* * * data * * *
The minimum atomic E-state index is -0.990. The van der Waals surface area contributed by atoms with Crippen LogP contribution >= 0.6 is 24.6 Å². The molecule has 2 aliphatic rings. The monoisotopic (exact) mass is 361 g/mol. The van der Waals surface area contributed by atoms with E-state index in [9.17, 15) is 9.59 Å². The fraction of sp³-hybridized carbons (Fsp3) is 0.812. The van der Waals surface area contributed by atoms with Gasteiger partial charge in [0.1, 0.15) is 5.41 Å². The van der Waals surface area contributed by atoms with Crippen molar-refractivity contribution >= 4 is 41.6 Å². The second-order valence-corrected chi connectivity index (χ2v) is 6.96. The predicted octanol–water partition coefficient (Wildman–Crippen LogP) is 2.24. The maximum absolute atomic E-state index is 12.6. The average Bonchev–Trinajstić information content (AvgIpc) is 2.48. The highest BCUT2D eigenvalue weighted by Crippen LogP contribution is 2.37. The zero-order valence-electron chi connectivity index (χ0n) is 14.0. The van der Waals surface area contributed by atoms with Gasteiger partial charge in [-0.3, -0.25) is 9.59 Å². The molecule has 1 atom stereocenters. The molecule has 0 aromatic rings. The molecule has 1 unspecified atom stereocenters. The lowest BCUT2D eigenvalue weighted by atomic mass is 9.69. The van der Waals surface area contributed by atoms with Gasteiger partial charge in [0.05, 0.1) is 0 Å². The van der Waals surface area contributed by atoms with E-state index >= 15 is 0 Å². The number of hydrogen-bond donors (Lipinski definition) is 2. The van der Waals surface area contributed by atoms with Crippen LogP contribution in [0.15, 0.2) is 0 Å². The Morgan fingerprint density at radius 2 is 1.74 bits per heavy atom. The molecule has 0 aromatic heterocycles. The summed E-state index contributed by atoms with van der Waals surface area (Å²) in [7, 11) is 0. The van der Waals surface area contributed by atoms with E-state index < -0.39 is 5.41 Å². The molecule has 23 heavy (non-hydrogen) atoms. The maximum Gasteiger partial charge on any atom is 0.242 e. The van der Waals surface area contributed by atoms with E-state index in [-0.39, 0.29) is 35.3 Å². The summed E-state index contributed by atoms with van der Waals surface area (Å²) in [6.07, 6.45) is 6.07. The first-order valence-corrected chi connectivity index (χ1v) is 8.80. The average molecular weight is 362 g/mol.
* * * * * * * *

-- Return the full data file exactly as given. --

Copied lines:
The minimum atomic E-state index is -0.990. The van der Waals surface area contributed by atoms with Crippen LogP contribution >= 0.6 is 24.6 Å². The molecule has 2 aliphatic rings. The monoisotopic (exact) mass is 361 g/mol. The van der Waals surface area contributed by atoms with E-state index in [9.17, 15) is 9.59 Å². The fraction of sp³-hybridized carbons (Fsp3) is 0.812. The van der Waals surface area contributed by atoms with Gasteiger partial charge in [0.1, 0.15) is 5.41 Å². The van der Waals surface area contributed by atoms with Crippen molar-refractivity contribution >= 4 is 41.6 Å². The second-order valence-corrected chi connectivity index (χ2v) is 6.96. The predicted octanol–water partition coefficient (Wildman–Crippen LogP) is 2.24. The maximum absolute atomic E-state index is 12.6. The average Bonchev–Trinajstić information content (AvgIpc) is 2.48. The highest BCUT2D eigenvalue weighted by Crippen LogP contribution is 2.37. The zero-order valence-electron chi connectivity index (χ0n) is 14.0. The van der Waals surface area contributed by atoms with Gasteiger partial charge in [-0.3, -0.25) is 9.59 Å². The molecule has 1 atom stereocenters. The molecule has 0 aromatic rings. The molecule has 1 unspecified atom stereocenters. The lowest BCUT2D eigenvalue weighted by atomic mass is 9.69. The van der Waals surface area contributed by atoms with Gasteiger partial charge in [0.05, 0.1) is 0 Å². The van der Waals surface area contributed by atoms with E-state index >= 15 is 0 Å². The number of hydrogen-bond donors (Lipinski definition) is 2. The van der Waals surface area contributed by atoms with Crippen LogP contribution in [0.15, 0.2) is 0 Å². The Morgan fingerprint density at radius 2 is 1.74 bits per heavy atom. The molecule has 0 aromatic heterocycles. The summed E-state index contributed by atoms with van der Waals surface area (Å²) in [7, 11) is 0. The van der Waals surface area contributed by atoms with E-state index < -0.39 is 5.41 Å². The molecule has 23 heavy (non-hydrogen) atoms. The maximum Gasteiger partial charge on any atom is 0.242 e. The van der Waals surface area contributed by atoms with E-state index in [-0.39, 0.29) is 35.3 Å². The summed E-state index contributed by atoms with van der Waals surface area (Å²) in [6.07, 6.45) is 6.07. The first-order valence-corrected chi connectivity index (χ1v) is 8.80. The average molecular weight is 362 g/mol.